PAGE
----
AS MIRRORLESS cameras outsell DSLRs, it appears the manufacturers still selling DSLRs are pulling out all stops to extend the life of what is arguably photography’s most successful design to date. And one of the advantages the DSLR seems to have over mirrorless cameras is speed, or if not speed, power usage.
With a DSLR, the viewfinder is always ‘on’ because you’re looking through an optical path which requires no power, whereas with mirrorless cameras, you need an electronic viewfinder (or the rear LCD screen), and this not only chews through power, it can take a split second to power on. It’s this split second that is so important for sport and wildlife photographers - and perhaps this is who Canon has in mind for its latest EOS 90D.
The EOS 90D DSLR shoots 10 fps with autofocus tracking and 11 fps in Live View. Canon suggests the optical viewfinder better enables the responsiveness needed to shoot wildlife, such as birds in flight, while all the camera’s essential settings are still visible within the viewfinder, as we would expect. And given the EOS 90D isn’t powering an EVF, a fully charged battery can provide enough juice for up to 1300 shots.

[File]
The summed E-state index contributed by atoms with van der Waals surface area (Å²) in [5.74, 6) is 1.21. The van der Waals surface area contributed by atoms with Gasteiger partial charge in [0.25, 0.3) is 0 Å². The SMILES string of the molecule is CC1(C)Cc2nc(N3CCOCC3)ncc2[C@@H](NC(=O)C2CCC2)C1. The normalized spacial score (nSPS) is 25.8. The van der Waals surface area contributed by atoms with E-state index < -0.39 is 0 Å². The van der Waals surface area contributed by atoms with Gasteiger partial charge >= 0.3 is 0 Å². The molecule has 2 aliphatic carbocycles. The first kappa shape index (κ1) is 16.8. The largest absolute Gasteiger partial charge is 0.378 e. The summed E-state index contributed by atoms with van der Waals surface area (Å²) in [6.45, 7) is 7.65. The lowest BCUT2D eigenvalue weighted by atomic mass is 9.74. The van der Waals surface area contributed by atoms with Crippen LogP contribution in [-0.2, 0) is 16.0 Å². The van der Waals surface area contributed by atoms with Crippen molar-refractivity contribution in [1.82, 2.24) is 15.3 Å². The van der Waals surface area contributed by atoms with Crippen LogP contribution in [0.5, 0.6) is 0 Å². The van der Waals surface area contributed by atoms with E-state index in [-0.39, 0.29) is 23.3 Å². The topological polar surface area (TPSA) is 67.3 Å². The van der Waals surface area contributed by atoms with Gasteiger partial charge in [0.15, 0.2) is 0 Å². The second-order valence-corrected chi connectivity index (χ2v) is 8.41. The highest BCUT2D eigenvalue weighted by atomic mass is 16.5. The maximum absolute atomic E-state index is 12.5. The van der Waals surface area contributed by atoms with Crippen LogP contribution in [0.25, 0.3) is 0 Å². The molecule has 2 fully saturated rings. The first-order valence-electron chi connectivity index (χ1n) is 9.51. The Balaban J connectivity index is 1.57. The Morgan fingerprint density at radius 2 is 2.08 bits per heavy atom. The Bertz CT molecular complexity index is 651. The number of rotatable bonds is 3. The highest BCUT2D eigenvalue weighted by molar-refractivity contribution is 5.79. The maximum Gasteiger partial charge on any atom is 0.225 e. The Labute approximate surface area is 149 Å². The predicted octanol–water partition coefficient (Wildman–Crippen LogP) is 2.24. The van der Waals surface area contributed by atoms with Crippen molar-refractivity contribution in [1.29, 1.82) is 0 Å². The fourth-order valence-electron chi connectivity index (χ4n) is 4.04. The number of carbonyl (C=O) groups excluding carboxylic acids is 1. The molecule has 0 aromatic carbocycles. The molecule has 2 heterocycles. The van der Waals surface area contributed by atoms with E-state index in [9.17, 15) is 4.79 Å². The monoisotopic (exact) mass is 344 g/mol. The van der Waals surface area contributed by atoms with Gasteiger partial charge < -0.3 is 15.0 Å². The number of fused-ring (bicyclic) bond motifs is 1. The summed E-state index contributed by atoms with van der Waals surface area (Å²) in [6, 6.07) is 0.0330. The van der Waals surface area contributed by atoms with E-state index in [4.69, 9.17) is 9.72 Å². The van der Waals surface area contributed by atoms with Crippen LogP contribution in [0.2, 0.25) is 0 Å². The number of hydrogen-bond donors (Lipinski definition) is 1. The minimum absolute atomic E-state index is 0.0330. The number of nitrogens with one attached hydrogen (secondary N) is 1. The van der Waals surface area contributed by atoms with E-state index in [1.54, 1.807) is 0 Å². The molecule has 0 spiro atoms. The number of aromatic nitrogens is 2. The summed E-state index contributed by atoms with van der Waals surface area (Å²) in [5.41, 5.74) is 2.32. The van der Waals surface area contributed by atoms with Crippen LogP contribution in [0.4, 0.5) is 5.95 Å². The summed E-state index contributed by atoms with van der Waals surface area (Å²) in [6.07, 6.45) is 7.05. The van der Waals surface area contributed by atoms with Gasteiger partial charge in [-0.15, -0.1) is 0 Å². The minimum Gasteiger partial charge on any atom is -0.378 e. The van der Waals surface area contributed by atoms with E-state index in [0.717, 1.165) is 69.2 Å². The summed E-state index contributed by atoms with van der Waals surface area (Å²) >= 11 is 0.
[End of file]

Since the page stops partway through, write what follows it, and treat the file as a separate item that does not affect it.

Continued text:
Inside, the new camera features a 32.5-megapixel APS-C CMOS sensor coupled with the DiG!C 8 processor. The processor also unlocks lens correction tools, including the Digital Lens Optimiser and Diffraction Correction, which produce corrected images straight out of the camera.
Also improved is eye autofocus tracking (so face and eye are on board, but not head detection as found in the new EOS-1D X Mark III – see article later in the magazine), working in collaboration with a 220,000-pixel RGB+IR metering sensor with flicker detection. This new sensor works from ISO 100 to 25,600 and the camera focuses in very low light, down to EV -5 when used with lenses with f1.4 or wider apertures.
For more information, visit https://www.canon.com.au/cameras/eos-90d